The Graph Core Dev Call #25


:information_source: The 25th Core Dev call is happening this Thursday 2023-10-26T15:00:00Z.

Join us!

:point_right: Launch Meeting - Zoom

This is a recurring call where team contributors gather to discuss major updates from different working groups and brainstorm around active R&D tracks.

:calendar: Please subscribe to The Graph Foundation’s Ecosystem Calendar , so you don’t miss any of the upcoming calls!

:notebook: Tentative agenda:

  • GIP-62 | Pablo (Edge & Node)`
    *GIP Process Improvements (GIP-61) | Pablo (Edge & Node) and David (Graph Foundation)’
  • GIP-58 | Justin and Zac (Edge & Node)`
  • Sinks Update | Alex (StreamingFast)’
  • Testnets Update | Adam (Edge & Node)’

:rocket: The Graph Core R&D Workspace

As The Graph is being built in public and in a decentralized way, we’ve put together a new publicly accessible The Graph Core R&D Workspace . You can use this page to follow along with each working group’s progress on significant workstreams and access meeting notes and recordings.

:crystal_ball: Monthly Core Dev updates

Core development teams are now posting monthly updates in this forum section Core Team Updates - The Graph .
Soon you’ll also find regular updates from all Working Groups and Task Forces on all major components of The Graph stack. Stay tuned!

See you Thursday! :astronaut:

:tv: The recording will be uploaded here .

Got something interesting to present and discuss? Feel free to propose any new topic by replying to this thread.


If anyone’s trying to join, this is the correct Zoom link: Launch Meeting - Zoom

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    • Migration from Goerli to Sepolia, affecting L1 and L2 networks.
  2. GIP-0062 Remove Delegation Parameters Cooldown
    • Proposal to remove the “delegation parameters cooldown” feature for Indexers.
    • Key Proposed Changes
    • Risks and Security Considerations
    • Public Comments on GIP-0061: Discussion on the move from Radical to GitHub and issues related to accessibility.
    • Proposal on market-driven mechanism for indexing fees.
    • Next Steps
      • Questions and Answers:
        • On Radical and GitHub
        • On implementing features pre-Horizon
        • ETA on GIP for Horizon
    • Public Comments on GIP-0058
    • Development plans and components for

As always, the community was encouraged to ask questions and participate actively in discussions. Find the full show notes below.


Goerli will be deprecated as a testnet on November 18th, affecting both L1 and L2 networks. In response, a migration from Goerli to Sepolia is needed. This follows a previous successful migration from Rinkeby to Goerli about a year ago. Active testnet users are invited to participate in the discussion on the process which is expected to be finalized by the November 18th deprecation date.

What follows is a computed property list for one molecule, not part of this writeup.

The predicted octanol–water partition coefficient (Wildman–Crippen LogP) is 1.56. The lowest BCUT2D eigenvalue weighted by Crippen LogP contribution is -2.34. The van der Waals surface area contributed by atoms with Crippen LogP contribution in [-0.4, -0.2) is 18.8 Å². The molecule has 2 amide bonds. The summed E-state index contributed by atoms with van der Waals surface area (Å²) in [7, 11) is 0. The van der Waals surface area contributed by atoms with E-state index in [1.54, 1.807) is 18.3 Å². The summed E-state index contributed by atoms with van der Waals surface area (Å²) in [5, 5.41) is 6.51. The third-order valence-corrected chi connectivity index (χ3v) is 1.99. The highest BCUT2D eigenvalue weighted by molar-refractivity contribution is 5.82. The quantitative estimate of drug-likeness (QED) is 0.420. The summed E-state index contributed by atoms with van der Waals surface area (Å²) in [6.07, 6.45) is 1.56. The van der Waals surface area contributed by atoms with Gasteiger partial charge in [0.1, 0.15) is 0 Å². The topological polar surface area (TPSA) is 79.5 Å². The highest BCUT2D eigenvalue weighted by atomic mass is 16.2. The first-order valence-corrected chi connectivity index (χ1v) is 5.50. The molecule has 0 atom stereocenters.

GIP-0062 proposes to remove the “delegation parameters cooldown” feature for Indexers. This cooldown field sets a limit on how often Indexers can adjust delegation parameters, like query fees and index rewards. The feature is largely unused as the parameter was last changed by an Indexer on mainnet approximately a year ago, and only one used it on Arbitrum One, resulting in an unintentional long-term lock. The proposal suggests the feature should be removed.

The removal would include marking related variables as deprecated and taking out the minimum cooldown setting that was controlled by governance. The external functions related to cooldown will be removed from the Staking contract on both L1 and L2 networks. If approved, the change will unblock the Indexer currently affected by the cooldown and simplify the protocol. The proposal is in the Draft stage, and community feedback is encouraged. It will undergo an audit within the coming weeks and will be sent to the council for final approval pending the audit.


GIP-0061 proposes a series of changes aimed at simplifying and clarifying the Graph Improvement Proposal (GIP) process. The existing framework has lacked clear pathways for community participation and council approval.


    The role of Editors in the GIP process is clarified to ensure the process remains as permissionless as possible. Editors should not be able to stall a GIP through inactivity.

    The Graph Request for Proposals (GRP) category has never been used and is proposed to be removed to simplify the process.

    The Strawman and Proposal stages are suggested to be removed and merged into a single Draft stage. This change reflects the evolving nature of proposals.

    Authors are encouraged to self-assign GIP numbers following specific rules, with Editors having the ability to re-number to avoid conflicts.

    More details have been added to outline what needs to be done post-publishing for a GIP to be implemented and accepted, including quality assurance processes for different kinds of changes.

    The introduction of an online form aims to facilitate interactions between authors and the Council or core developers for things like audits, implementation help, and community calls.

These changes are being supported by initiatives such as the formation of the Technical Advisory Board, speaker slot requests for meetings, and a way to request audit slots.


The GIP acknowledges potential risks, such as the possibility of spam submissions via the online form and a single point of failure if the form provider experiences downtime. To mitigate these, authors are encouraged to use public channels like forums or Discord to communicate with core developers or the Foundation if needed.

The GIP aims to bring clarity and simplify the process, making it more accessible for contributors to bring their ideas to the community, and easier to implement and deploy accepted proposals. Community feedback on this proposal is highly encouraged! If you have ideas on how to improve the process please share feedback on the forum.